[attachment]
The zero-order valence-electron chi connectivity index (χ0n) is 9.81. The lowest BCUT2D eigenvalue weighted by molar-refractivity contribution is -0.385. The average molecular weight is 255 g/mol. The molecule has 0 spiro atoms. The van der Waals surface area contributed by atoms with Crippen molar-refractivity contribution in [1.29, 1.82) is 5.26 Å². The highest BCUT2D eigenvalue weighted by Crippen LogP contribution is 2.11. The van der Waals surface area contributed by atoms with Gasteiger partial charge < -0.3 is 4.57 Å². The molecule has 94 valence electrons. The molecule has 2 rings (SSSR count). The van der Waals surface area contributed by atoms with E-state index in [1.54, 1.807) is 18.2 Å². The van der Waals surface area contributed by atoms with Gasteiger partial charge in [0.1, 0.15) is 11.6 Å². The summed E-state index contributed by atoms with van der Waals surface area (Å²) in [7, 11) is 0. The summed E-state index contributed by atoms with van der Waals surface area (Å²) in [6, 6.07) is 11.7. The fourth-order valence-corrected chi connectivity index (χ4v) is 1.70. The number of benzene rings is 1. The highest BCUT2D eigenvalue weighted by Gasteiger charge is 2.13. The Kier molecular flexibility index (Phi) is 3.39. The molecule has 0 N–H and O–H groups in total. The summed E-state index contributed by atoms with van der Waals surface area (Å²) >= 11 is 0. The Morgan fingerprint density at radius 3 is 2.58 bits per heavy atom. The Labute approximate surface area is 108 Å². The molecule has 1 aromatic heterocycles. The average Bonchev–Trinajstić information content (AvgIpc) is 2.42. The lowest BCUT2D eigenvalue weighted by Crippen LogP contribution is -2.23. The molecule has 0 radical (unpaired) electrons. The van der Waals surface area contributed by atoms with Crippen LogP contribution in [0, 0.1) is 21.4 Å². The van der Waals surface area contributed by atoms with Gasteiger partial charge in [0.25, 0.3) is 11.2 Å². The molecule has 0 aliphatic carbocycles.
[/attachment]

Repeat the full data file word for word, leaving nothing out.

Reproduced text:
The zero-order valence-electron chi connectivity index (χ0n) is 9.81. The lowest BCUT2D eigenvalue weighted by molar-refractivity contribution is -0.385. The average molecular weight is 255 g/mol. The molecule has 0 spiro atoms. The van der Waals surface area contributed by atoms with Crippen molar-refractivity contribution in [1.29, 1.82) is 5.26 Å². The highest BCUT2D eigenvalue weighted by Crippen LogP contribution is 2.11. The van der Waals surface area contributed by atoms with Gasteiger partial charge < -0.3 is 4.57 Å². The molecule has 94 valence electrons. The molecule has 2 rings (SSSR count). The van der Waals surface area contributed by atoms with E-state index in [1.54, 1.807) is 18.2 Å². The van der Waals surface area contributed by atoms with Gasteiger partial charge in [0.1, 0.15) is 11.6 Å². The summed E-state index contributed by atoms with van der Waals surface area (Å²) in [7, 11) is 0. The summed E-state index contributed by atoms with van der Waals surface area (Å²) in [6, 6.07) is 11.7. The fourth-order valence-corrected chi connectivity index (χ4v) is 1.70. The number of benzene rings is 1. The highest BCUT2D eigenvalue weighted by Gasteiger charge is 2.13. The Kier molecular flexibility index (Phi) is 3.39. The molecule has 0 N–H and O–H groups in total. The summed E-state index contributed by atoms with van der Waals surface area (Å²) >= 11 is 0. The Morgan fingerprint density at radius 3 is 2.58 bits per heavy atom. The Labute approximate surface area is 108 Å². The molecule has 1 aromatic heterocycles. The average Bonchev–Trinajstić information content (AvgIpc) is 2.42. The lowest BCUT2D eigenvalue weighted by Crippen LogP contribution is -2.23. The molecule has 0 radical (unpaired) electrons. The van der Waals surface area contributed by atoms with Crippen LogP contribution in [0, 0.1) is 21.4 Å². The van der Waals surface area contributed by atoms with Gasteiger partial charge in [0.25, 0.3) is 11.2 Å². The molecule has 0 aliphatic carbocycles.